Hackaday Links: Sunday, July 14th, 2013

hackaday-links-chain

Wanting to repair his much-used NES controllers [Michael Moffitt] sourced a replacement for the rubber button pads. They didn’t work all that well but he fixed that by using angle clippers on the part that contacts the PCB traces.

Here’s a neat Claw Game project show-and-tell video. [Thanks David]

We already know that [Bunnie] is building a laptop. Here’s an update on the project.

Hackaday alum [Caleb Kraft] continues his helpful hacking by adding an alternative to clicking an Xbox 360 stick.

[Blackbird] added a camera to the entry door of his house. He didn’t want to forget to shut it off (wasting power) so he built an automatic shutoff.

We’re not really sure what this computational photography project is all about. It takes pictures with the subject illuminated in different colors then combines individual color channels with a MATLAB script.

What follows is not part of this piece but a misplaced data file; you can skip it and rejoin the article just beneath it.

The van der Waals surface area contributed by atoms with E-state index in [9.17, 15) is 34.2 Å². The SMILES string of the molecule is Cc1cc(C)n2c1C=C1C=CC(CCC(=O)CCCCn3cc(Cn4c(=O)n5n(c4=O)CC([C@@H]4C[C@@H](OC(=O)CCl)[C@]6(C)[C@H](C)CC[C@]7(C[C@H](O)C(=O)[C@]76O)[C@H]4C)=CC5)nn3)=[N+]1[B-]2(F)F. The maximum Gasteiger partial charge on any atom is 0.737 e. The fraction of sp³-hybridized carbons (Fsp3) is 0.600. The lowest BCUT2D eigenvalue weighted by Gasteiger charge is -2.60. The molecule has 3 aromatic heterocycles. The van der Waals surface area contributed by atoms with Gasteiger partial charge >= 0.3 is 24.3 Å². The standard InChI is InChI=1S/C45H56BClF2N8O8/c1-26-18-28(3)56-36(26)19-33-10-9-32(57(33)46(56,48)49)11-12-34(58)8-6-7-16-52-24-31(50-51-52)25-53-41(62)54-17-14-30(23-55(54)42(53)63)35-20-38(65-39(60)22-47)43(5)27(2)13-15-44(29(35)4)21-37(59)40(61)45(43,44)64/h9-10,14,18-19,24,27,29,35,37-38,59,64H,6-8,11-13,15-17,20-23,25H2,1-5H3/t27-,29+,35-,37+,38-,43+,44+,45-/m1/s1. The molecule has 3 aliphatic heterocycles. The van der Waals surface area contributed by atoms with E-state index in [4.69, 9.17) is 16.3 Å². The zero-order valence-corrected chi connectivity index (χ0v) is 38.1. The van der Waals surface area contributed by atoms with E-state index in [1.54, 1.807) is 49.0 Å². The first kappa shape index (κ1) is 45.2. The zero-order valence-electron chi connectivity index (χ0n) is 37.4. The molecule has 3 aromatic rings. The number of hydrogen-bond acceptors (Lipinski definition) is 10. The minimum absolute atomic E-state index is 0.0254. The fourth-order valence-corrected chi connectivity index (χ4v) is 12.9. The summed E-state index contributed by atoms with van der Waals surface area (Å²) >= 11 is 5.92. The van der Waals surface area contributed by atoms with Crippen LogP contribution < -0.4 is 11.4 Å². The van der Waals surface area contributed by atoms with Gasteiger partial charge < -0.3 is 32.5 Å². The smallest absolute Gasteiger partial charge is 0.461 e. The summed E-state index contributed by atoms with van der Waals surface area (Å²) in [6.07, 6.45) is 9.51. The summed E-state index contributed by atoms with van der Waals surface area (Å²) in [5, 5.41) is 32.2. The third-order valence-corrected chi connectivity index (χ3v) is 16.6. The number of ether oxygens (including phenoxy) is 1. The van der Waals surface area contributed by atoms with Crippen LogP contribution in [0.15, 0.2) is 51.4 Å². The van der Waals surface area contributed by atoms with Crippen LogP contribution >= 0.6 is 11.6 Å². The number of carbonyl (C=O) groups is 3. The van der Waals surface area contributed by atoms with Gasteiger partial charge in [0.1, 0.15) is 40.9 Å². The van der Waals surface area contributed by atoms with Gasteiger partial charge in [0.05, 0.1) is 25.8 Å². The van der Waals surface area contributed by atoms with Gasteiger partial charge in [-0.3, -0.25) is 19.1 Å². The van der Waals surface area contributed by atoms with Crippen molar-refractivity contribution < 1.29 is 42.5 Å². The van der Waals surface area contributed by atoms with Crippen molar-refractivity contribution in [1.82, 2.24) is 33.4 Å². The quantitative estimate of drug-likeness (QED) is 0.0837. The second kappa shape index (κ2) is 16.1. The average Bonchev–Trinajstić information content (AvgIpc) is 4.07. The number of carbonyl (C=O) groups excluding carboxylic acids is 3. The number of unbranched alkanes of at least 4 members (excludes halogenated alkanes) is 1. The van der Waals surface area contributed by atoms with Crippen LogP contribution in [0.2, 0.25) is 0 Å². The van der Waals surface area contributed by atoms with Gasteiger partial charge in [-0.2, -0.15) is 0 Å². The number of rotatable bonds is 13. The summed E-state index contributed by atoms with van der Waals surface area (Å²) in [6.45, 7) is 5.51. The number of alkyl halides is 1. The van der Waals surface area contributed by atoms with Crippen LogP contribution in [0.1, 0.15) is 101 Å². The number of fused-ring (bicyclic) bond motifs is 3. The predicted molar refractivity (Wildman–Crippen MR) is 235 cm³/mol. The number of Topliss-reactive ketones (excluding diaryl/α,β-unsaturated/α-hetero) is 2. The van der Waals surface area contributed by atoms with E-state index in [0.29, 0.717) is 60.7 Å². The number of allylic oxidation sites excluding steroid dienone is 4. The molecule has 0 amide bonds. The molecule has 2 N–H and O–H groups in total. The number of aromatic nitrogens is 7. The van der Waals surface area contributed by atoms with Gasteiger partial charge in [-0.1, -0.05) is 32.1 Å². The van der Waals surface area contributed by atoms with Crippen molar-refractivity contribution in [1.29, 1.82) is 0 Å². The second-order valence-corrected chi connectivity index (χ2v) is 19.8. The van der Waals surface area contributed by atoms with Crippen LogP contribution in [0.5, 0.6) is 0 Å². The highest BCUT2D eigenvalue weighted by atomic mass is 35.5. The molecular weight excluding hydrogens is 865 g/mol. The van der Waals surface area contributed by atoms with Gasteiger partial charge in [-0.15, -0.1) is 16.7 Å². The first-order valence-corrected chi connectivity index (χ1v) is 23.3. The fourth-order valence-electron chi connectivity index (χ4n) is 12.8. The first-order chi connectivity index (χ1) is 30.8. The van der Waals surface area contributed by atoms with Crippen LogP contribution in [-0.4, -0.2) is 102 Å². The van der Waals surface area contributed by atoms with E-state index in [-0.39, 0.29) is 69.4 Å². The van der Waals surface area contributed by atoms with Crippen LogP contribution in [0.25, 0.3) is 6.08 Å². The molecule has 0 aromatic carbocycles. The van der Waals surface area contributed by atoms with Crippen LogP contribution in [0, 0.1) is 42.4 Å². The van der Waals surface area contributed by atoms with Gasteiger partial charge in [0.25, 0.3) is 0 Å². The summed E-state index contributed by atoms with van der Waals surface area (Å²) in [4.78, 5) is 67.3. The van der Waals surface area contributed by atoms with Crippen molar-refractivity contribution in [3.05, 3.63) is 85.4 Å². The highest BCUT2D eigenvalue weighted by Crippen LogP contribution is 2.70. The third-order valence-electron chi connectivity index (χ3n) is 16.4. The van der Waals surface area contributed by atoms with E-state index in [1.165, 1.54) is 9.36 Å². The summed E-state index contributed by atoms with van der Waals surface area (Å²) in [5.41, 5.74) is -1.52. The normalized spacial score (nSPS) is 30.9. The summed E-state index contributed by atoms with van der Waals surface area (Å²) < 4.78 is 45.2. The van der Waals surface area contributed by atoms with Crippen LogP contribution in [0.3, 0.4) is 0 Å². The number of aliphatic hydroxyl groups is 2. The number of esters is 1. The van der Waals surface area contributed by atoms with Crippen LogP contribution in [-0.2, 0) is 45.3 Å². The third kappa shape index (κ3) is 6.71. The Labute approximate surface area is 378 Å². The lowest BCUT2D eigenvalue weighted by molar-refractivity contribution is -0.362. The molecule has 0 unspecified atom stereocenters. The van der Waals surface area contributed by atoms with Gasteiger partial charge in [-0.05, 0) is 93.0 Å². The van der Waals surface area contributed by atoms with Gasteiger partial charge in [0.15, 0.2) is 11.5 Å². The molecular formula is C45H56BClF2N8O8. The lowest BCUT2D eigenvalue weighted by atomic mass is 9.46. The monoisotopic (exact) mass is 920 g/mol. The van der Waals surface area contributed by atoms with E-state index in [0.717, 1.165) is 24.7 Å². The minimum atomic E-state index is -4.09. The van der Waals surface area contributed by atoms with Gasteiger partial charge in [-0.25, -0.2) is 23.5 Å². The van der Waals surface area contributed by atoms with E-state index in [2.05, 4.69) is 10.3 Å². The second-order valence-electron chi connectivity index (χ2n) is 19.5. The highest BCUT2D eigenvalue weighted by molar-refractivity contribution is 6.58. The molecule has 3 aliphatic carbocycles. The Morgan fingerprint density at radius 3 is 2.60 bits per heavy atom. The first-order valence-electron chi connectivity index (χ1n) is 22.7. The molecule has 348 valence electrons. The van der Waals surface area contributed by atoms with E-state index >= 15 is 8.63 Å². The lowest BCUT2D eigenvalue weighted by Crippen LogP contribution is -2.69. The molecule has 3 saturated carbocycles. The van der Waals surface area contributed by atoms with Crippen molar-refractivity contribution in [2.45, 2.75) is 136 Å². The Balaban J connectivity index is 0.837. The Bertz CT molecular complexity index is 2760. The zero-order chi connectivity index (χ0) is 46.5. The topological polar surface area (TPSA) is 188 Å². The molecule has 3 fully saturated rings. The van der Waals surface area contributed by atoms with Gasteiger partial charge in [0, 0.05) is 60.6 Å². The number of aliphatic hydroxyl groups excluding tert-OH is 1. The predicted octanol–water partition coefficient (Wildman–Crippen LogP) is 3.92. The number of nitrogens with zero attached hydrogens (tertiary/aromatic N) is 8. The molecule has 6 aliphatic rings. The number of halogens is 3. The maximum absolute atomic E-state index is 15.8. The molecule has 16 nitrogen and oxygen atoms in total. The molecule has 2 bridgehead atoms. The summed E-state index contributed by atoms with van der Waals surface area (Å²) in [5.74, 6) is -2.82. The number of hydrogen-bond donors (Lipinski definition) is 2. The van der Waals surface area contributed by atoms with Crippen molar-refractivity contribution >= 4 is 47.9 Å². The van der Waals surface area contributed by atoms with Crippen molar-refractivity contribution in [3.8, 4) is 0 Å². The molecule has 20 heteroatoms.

Finally, [Dave Jones] tears down a Nintendo 64 console on a recent EEVblog  episode.

Comments

  1. junkbox says:

    Okay, so, Dave Jones tears down tons of interesting equipment, but an N64 is more noteworthy?

  2. Roger Wilco says:

    yes an N64 is noteworhty

  3. macona says:

    He probably spent more on making the energy saving sensor for the camera than it will ever use in power.

  4. DanielG says:

    “The image looks interesting right? ” no, end of article.

  5. Dgently says:

    So … You spent hours coding something in matlab that basically Any image software on the planet can already do better….

  6. echodelta says:

    Keep alcohol off rubber controller pads, it rots them. See his site for my full comment.

    • I am unable to source evidence that isopropyl alcohol is going to melt, rot, or dissolve the silicone rubber present in game controller pads. Everyone has used this for years to clean their old pads with no issues. Please correct me if I am wrong with documentation to back up the claim.

  7. smilr says:

    For clarification regarding the computational photography hack – the subject was illuminated with the same white light bulb from three different directions. Each original photo was full color, then they took a different color channel from each of those photos and recombined them. This gave the effect of having lit the subject with several different colored lamps.

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